I push the wheelchair down the hallway. We pass an old man in a wheelchair; he lifts his hand in greeting, although he’s never seen us before. In the lounge, a tiny, gray-haired woman is holding a doll in her arms, rocking it while she watches TV. She takes a spoon from the tray in front of her, scoops up something orange – maybe jello, maybe mashed peaches – and tries to feed it to her doll. My throat constricts. With every step, I feel like the world is converging, that I am being squeezed into a narrowing tube.
I come to the room.
“Here we are, Grandma. This is your room. It’s really nice.”
In the wheelchair, Grandma covers her face with her hands. She begins to cry.
I kneel, nearly panicked, feeling akin to Judas Iscariot. “Stop! Please don’t cry. You will make me, cry, too. Is that what you want?”
Instantly her hands drop. She lifts her wet face, squares her thin shoulders. “No, no. I don’t want you to cry.”
She looks at me with those watery blue eyes that I know so well. She places her bony hand over mine on the arm of the wheelchair. “If I have to come to this place, then I am glad you are the one who came with me.”
For a long while we just sit in the waning afternoon light, holding each other’s hands. There are no words.
Because there are no words.
I feared the day would come when she didn’t know me. She forgot many things – what era we currently lived in, that many family members were long dead. I debated whether or not to tell her when she mentioned her brothers or her son – my father – that they were gone. How many times can a person stand to lose someone they love? She watered her artificial poinsettia at Christmastime and, still in possession of her physical strength, managed to get out of the building through a window (if I recall that detail correctly).
She eventually lapsed into a docile silence, looking at every visitor with a sort of curiosity, but no longer struggling. She’d stopped speaking. At this point, she wasn’t feeding herself any more, so I would feed her whenever I was there.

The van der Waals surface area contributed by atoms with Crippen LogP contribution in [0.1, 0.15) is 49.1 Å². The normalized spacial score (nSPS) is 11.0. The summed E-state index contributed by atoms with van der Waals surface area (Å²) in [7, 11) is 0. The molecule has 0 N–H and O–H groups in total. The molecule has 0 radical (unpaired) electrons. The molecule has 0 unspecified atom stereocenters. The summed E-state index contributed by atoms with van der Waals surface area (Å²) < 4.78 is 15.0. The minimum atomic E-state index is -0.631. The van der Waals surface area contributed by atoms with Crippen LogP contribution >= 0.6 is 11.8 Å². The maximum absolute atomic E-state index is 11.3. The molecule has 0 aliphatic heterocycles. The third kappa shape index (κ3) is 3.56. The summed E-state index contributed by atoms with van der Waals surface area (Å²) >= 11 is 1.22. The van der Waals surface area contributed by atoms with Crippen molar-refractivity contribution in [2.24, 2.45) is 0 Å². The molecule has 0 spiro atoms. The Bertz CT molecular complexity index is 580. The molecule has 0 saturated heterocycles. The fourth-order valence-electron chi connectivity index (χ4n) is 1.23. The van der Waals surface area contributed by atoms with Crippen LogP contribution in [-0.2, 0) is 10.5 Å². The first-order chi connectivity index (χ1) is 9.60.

Taking the plastic spoon in my hand, I say – I don’t know why, maybe because of tradition, habit, courtesy, or simple spontaneity – “Grandma, do you want to say the blessing?”
I know she hasn’t spoken in weeks. I guess I expect to say grace for her now.
But she bows her head, clasps her hands . . . and recites, perfectly, word for word, the Lord’s Prayer.
I sit, awestruck. This isn’t the family blessing, my grandfather’s prayer, that we always say when we give thanks. But she knows it is a prayer; it remains intact in her mind.
I thought of all the nursing homes I’d visited through the years, usually during the holidays to sing Christmas carols. The Alzheimer’s wards are especially haunting, with their heavy doors and alarm systems. The people sit, physically present, enduring their days, but mentally elsewhere, often unresponsive unless one of two things occurs. When a child comes in, the faces of the elderly suddenly light up. It’s an eager expression. They lean toward the child, smiling. Some even hold their hands out to the child. Whether it’s the newness of life or the memory of what once was, the presence of a child is magic here.
As is music.
Carolers walk the halls, singing, and residents wheel themselves to the doors of their rooms. Some smile and wave, others nod in time to the song, until we sing “Silent Night.”
Some of them were just sitting at dinner, one leaning to the other, saying, “I don’t know where I am. What is this place?” The other responded, “I don’t know either. And who are you?”
They may have been playing Scrabble earlier that afternoon, although the words won’t come and the tiles are too hard to see anymore.
But when “Silent Night” begins, the light comes back on in their faces. They sing every single word with us – even a woman, rocking her doll.
This is my grandmother’s favorite hymn – she taught me to play it on her chord organ long before I started school, placing my little fingers on the keys over and over until I got it right.
She was born the day after Christmas and died three days before Christmas, almost on her ninety-first birthday. We sang “Silent Night” at her funeral.
These thoughts and images swirled in my mind yesterday as my son played the keyboard at his grandmother’s convalescent center. I noted the absence of one resident who followed me nimbly to the exit the last time I visited – I saw the eagerness on her face, the light of it – just as the alarms went off and the nurses gently escorted her away from the door.
She died last week.
My son plays hymn after hymn; the residents clap after every lively rendition. Someone sings in a clear, soft soprano, every single word of every stanza, in perfect time with the music.
This is my story, this is my song . . . .
Even at the last stop, when time seems to be no more, when the days and nights and years and epochs melt together, when the stories lie dormant, music sweeps in like a breeze, stirring fallen leaves into the air again. The words rise to the surface, for they are there, always there, in the deepest, darkest places. No matter how long they lie, the old, familiar melodies bubble back with the first strains. Released.
They sing, and I marvel. At the power of it, at the gift of it, at the peace of it.
Shadows are gathering, deathbeds are coming. Silent nights are coming. But until then, their hearts go on singing.
I stand amazed.